Veteran politician Dinesh Gunawardena appointed Sri Lanka's new Prime Minister
Dinesh Gunawardena, was appointed on Friday as Sri Lanka's prime minister by President Ranil Wickremesinghe, a day after he was himself sworn in to the top post
Dinesh Gunawardena, a veteran politician and a close ally of the Rajapaksa family, was appointed on Friday as Sri Lanka's prime minister by President Ranil Wickremesinghe, a day after he was himself sworn in to the top post.
This is the first appointment made by President Wickremesinghe on his first day in office.
A stalwart of Sri Lankan politics, Gunawardena, 73, earlier served as the foreign minister and education minister. He was appointed as Home Minister in April by then President Gotabaya Rajapaksa.
The prime minister's post fell vacant after Wickremesinghe, 73, was on Thursday sworn in as the country's eighth president after Gotabaya Rajapaksa fled the country and then resigned as president.
A schoolmate of President Wickremesinghe, Gunawardena, has held various Cabinet posts in the past.
Born in 1949, Gunawardena is the leader of the Trotskyist majority nationalist Mahajana Eksath Peramuna (MEP) a constituent party of the ruling SLPP.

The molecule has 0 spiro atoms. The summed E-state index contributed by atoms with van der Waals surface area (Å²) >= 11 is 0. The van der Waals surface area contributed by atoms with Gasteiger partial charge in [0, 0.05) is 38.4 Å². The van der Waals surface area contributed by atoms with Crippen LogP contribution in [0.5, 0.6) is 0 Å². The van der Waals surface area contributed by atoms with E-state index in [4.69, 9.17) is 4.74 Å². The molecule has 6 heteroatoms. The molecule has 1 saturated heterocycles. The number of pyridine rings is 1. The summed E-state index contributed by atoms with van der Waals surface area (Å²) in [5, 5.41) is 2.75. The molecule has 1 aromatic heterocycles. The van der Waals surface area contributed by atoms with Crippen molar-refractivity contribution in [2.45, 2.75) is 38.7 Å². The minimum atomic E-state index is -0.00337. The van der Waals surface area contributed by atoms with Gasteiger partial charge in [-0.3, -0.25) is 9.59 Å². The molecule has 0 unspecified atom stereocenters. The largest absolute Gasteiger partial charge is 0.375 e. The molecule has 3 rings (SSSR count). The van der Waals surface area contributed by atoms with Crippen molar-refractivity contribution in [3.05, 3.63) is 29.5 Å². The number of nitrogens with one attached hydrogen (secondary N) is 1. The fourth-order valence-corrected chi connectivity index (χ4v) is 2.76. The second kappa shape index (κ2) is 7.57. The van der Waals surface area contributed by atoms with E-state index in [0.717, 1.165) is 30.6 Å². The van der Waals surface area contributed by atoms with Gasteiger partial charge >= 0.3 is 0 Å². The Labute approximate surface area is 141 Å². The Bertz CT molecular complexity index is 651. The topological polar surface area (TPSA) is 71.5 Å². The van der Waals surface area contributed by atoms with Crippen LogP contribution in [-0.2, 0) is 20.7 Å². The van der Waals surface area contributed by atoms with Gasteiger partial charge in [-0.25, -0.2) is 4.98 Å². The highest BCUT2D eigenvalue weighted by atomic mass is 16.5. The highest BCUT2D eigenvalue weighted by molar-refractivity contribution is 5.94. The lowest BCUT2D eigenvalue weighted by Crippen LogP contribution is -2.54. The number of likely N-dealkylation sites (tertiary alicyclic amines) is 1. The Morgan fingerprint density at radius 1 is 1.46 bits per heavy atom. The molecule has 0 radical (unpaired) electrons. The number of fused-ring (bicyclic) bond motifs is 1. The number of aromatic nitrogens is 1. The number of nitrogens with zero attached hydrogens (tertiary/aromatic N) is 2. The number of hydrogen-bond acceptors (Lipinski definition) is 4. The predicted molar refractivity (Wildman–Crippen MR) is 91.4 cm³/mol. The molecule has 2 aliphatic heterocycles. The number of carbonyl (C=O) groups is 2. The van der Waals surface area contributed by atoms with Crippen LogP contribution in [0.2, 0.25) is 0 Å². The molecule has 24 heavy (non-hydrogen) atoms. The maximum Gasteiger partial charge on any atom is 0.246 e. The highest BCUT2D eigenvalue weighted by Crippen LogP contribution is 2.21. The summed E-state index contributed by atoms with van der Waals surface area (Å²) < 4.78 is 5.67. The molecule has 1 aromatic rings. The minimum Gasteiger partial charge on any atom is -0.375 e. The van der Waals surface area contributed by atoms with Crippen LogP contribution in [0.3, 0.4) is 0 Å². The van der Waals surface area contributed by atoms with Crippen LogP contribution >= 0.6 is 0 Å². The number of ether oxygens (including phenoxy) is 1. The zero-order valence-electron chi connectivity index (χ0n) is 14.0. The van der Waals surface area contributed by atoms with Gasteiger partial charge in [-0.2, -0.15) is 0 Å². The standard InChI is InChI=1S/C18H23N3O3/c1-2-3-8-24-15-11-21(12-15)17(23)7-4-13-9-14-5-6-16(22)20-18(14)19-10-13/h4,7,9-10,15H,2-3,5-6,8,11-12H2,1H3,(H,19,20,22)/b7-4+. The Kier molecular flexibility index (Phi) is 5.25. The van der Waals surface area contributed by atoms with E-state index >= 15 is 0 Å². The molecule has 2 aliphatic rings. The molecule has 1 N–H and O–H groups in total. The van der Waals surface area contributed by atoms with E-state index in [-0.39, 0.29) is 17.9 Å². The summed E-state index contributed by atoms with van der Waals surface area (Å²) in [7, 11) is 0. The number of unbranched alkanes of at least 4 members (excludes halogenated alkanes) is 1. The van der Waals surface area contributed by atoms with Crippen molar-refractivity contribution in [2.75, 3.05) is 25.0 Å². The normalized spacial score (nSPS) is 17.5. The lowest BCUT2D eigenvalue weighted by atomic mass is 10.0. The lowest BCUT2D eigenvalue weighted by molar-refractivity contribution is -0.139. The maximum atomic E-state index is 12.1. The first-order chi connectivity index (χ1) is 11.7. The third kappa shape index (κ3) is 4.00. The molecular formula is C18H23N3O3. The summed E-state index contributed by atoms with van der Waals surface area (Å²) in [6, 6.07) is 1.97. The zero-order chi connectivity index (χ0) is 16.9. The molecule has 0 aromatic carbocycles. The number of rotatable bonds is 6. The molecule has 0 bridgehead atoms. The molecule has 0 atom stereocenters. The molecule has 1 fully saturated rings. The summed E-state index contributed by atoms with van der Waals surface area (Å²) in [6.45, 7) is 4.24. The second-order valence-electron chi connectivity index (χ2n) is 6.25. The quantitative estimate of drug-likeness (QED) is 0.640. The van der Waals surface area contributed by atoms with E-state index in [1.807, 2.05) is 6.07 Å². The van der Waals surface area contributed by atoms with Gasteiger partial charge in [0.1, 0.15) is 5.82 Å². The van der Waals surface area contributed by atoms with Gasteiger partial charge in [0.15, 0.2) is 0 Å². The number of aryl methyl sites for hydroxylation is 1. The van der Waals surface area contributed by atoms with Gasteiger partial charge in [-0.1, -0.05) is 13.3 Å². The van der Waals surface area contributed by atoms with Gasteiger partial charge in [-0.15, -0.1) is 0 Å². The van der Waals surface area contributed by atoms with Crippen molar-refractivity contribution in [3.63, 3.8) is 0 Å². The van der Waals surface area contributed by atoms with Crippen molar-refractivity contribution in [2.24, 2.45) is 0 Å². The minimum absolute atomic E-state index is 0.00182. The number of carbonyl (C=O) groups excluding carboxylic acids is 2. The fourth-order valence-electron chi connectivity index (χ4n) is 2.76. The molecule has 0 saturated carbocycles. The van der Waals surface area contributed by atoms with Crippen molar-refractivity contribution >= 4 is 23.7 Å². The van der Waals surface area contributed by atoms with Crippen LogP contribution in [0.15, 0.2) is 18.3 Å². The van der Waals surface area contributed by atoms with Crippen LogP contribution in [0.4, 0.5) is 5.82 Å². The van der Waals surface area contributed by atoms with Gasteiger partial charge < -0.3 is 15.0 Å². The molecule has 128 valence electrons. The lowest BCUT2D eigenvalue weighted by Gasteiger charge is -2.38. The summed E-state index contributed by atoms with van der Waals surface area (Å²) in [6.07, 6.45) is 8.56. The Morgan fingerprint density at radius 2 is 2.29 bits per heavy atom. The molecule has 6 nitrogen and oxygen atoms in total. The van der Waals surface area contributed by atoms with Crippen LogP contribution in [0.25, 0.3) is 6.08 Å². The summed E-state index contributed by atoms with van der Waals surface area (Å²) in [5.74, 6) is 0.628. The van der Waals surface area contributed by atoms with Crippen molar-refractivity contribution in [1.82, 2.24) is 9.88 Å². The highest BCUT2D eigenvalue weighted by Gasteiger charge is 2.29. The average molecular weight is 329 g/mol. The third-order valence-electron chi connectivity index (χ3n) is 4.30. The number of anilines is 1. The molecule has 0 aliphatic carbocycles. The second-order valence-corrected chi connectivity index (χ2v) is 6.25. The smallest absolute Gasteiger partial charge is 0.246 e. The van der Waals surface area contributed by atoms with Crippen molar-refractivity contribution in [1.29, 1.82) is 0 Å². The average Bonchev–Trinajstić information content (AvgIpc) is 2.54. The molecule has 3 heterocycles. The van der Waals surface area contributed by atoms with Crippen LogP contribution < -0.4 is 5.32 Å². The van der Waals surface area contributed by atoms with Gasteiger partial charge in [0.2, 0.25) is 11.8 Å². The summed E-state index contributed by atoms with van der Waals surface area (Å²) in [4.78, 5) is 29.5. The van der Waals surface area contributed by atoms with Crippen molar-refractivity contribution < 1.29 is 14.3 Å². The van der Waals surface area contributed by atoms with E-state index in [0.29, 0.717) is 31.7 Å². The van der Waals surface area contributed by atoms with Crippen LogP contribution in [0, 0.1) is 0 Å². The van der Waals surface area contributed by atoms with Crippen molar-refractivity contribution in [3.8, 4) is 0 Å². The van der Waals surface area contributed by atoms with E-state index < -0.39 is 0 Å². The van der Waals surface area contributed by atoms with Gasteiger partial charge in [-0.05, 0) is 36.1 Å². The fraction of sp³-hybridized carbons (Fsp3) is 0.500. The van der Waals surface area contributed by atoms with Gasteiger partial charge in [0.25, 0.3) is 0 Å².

He succeeded his father Philip Gunawardena in 1979 to lead the party after returning from the Netherlands where he completed his higher studies.
His father was a prominent figure in the leftist socialist movement in the British era prior to the country's independence in 1948. The MEP became the ruling alliance in 1956.
Gunawardena entered parliament for the first time in 1983 from the populous Colombo suburb of Maharagama and became a leading opposition figure until 1994.
He became a Cabinet minister for the first time in 2000. He continued in senior cabinet positions until 2015.
He is a widower and has one son, who is also a Member of Parliament.
Gunawardena's appointment came hours after Sri Lankan security forces cleared a protest camp near the presidential palace and made several arrests.
Wickremesinghe, who was on Thursday sworn in as the country's eighth president after he won a parliamentary ballot, earlier said he intends to take legal action against protesters who continue to occupy the President's Office.
The new government faces the task of leading the country out of its economic collapse and restoring order after months of mass protests that forced President Rajapaksa to flee the country and resign.